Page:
University of Utah receives $1.9M research award to study asthma in children

The Patient-Centered Outcomes Research Institute (PCORI) has approved a $1.9 million research award to the University of Utah to study asthma in children and how better monitoring of the disease could improve health.

Flory Nkoy, M.D., M.S., M.P.H., will lead the research project at the University of Utah. Nkoy serves as Associate Research Professor at the University of Utah Department of Pediatrics, Adjunct Associate Professor in the Department of Biomedical Informatics, and Research Director for the Division of Pediatric Inpatient Medicine.

Nkoy and his colleagues have developed a new tool, the e-AsthmaTracker (e-AT) to facilitate medical decision-making through ongoing communication between parents and their child's primary care providers.

The e-AT helps engage parents in weekly monitoring of their child's chronic asthma symptoms and guides parents to recognize warning signs of asthma attacks in order to prompt appropriate interventions and, if necessary, visits to primary care providers. The device also provides primary care providers with real-time, objective patient information to monitor the effectiveness of asthma therapy.

Nkoy's award will allow him to assess the effectiveness of a new ambulatory care model supported by the e-AT through comparing outcomes between clinics randomly assigned to the new care model and those in an existing care model. Nkoy hopes to learn whether children and parents in the new care model will have better outcomes such as improved quality of life, improved asthma control, a reduced number of missed school days and fewer acute care visits when using the e-AT system. He also wants to discover whether clinics assigned to the new care model will be more effective in reducing asthma attacks and therefore reducing emergency department visits and hospital admissions.

"The primary beneficiaries of this award are children with asthma. Our research enables and empowers families and their providers to take charge of a difficult to control condition, and create a model for sustainable, cost-effective patient care and smart utilization of information technology in a healthcare setting. This model is replicable across the country and has the potential to shape the future of asthma care delivery in the nation," Nkoy said.

"The e-AT changes current ambulatory asthma care delivery to a new model that is continuous and proactive, focusing on prevention and control, rather than reactive and focusing on management of asthma attacks."

Carrie Byington, M.D., vice-dean for academic affairs and faculty development at the University of Utah School of Medicine, noted that Nkoy's study comes at a time when studying ways to use technology to help parents and children better manage asthma is important: More than 7.1 million children in the U.S. have been diagnosed with the condition.

"The research planned demonstrates the strengths of the Department of Pediatrics and the University of Utah in using technology in innovative ways to improve health and in engaging patients and families in building better tools for managing chronic conditions like asthma," Byington said.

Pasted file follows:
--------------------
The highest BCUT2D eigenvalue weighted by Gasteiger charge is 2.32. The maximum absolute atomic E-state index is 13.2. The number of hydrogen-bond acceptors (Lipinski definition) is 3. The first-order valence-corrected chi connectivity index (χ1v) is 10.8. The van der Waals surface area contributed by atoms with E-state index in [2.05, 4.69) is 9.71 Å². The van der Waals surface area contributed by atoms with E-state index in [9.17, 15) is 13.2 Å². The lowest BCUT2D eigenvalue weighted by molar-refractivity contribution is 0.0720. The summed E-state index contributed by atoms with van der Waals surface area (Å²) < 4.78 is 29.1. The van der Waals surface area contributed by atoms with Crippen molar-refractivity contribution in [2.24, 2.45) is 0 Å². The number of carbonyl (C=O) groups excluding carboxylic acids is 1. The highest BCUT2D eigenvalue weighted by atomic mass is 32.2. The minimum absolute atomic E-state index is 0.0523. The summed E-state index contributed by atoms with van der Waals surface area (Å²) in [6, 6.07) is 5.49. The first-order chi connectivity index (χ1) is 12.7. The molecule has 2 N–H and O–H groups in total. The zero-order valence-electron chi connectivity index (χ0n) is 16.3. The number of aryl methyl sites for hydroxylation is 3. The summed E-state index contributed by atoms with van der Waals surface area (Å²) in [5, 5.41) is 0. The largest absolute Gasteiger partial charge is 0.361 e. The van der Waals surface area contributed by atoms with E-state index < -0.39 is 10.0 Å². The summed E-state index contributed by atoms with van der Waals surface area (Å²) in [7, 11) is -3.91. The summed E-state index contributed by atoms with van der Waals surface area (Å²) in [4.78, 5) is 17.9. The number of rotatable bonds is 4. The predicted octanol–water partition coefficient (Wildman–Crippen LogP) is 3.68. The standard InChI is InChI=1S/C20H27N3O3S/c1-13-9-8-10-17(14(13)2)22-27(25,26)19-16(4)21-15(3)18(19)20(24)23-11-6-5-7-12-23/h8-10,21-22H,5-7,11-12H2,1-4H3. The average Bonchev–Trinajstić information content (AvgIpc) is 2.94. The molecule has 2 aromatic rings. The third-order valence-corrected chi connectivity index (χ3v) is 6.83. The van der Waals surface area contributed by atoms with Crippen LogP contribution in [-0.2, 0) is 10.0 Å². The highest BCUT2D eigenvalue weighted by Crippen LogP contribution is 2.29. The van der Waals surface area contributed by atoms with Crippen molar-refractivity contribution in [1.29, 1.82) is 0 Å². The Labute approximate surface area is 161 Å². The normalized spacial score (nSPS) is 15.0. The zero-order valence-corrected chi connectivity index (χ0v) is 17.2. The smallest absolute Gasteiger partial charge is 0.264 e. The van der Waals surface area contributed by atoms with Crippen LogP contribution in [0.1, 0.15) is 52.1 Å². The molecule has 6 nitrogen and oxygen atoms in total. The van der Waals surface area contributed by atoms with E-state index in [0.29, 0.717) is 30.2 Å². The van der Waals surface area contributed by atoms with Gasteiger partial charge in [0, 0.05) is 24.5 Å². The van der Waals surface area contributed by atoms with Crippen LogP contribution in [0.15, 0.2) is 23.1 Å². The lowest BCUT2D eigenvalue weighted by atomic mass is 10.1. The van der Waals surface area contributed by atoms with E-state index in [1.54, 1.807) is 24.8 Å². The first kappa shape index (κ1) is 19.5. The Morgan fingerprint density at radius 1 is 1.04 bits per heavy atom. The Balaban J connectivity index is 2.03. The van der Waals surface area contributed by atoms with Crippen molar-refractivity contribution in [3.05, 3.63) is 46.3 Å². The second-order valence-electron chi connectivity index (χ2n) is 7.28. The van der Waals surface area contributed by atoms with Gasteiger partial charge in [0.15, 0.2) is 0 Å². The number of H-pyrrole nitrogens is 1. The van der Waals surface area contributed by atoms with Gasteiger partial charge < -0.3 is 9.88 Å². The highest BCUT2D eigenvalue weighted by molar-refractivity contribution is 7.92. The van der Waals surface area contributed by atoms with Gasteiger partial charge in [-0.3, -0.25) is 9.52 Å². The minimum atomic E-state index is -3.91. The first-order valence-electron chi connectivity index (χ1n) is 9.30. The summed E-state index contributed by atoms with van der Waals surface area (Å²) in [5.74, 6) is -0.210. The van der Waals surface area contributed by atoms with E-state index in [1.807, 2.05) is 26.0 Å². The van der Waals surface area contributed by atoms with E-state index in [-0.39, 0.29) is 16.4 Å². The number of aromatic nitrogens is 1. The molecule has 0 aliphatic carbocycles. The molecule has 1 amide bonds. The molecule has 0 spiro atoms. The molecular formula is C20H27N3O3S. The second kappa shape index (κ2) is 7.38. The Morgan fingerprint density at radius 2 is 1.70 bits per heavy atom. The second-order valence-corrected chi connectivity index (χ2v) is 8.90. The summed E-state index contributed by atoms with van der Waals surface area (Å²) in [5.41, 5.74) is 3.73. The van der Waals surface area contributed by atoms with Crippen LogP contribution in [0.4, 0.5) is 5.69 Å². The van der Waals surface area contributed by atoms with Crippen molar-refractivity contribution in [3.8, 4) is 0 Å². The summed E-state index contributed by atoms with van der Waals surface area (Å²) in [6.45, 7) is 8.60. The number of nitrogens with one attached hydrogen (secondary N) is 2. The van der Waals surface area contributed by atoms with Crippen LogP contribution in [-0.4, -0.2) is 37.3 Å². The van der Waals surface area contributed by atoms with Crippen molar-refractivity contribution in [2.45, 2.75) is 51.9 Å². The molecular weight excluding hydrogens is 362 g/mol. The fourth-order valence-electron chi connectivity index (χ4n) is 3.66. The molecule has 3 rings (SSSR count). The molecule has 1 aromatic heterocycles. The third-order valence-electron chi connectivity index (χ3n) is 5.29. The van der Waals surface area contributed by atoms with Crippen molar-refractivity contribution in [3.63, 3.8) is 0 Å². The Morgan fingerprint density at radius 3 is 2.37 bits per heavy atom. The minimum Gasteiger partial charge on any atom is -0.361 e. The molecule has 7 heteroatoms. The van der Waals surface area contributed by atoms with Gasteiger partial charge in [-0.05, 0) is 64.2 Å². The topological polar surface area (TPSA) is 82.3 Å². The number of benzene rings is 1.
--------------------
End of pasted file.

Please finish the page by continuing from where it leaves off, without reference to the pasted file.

The University of Utah study is one of 51 projects totaling more than $88.6 million approved for funding by PCORI's Board of Governors on May 6. All were selected through a highly competitive review process in which scientists, patients, caregivers, and other stakeholders helped to evaluate more than 400 applications for funding. Proposals were evaluated on the basis of scientific merit, how well they engage patients and other stakeholders, their methodological rigor, and how well they fit within PCORI's national research priorities.

Developing the e-AT was a collaborative effort between the University of Utah and Intermountain Healthcare's Primary Children's Medical Center.

Chris Maloney, M.D., Ph.D., and Chief of the Division of Pediatric Inpatient Medicine in the Department of Pediatrics at the University of Utah School of Medicine and Primary Children's Medical Center, said research efforts by Nkoy and his colleagues will benefit the community as a whole.

"I am very excited to have Dr. Nkoy garner this award. Over the past seven years, he has become an expert in the management of asthma across the clinical continuum," Maloney said. " The prestigious PCORI grant allows our team from the University of Utah, Intermountain Healthcare and Primary Children's to continue this great work and advance the care for children with asthma in Utah and the rest of the nation."

The awards are part of PCORI's second cycle of primary research funding. This new round of funding follows PCORI's initial approval of $40.7 million in support for 25 projects under the institute's national research priorities. All awards in this most recent round of funding were approved pending completion of a business and programmatic review by PCORI staff and issuance of a formal award contract.

Source:

Patient-Centered Outcomes Research Institute

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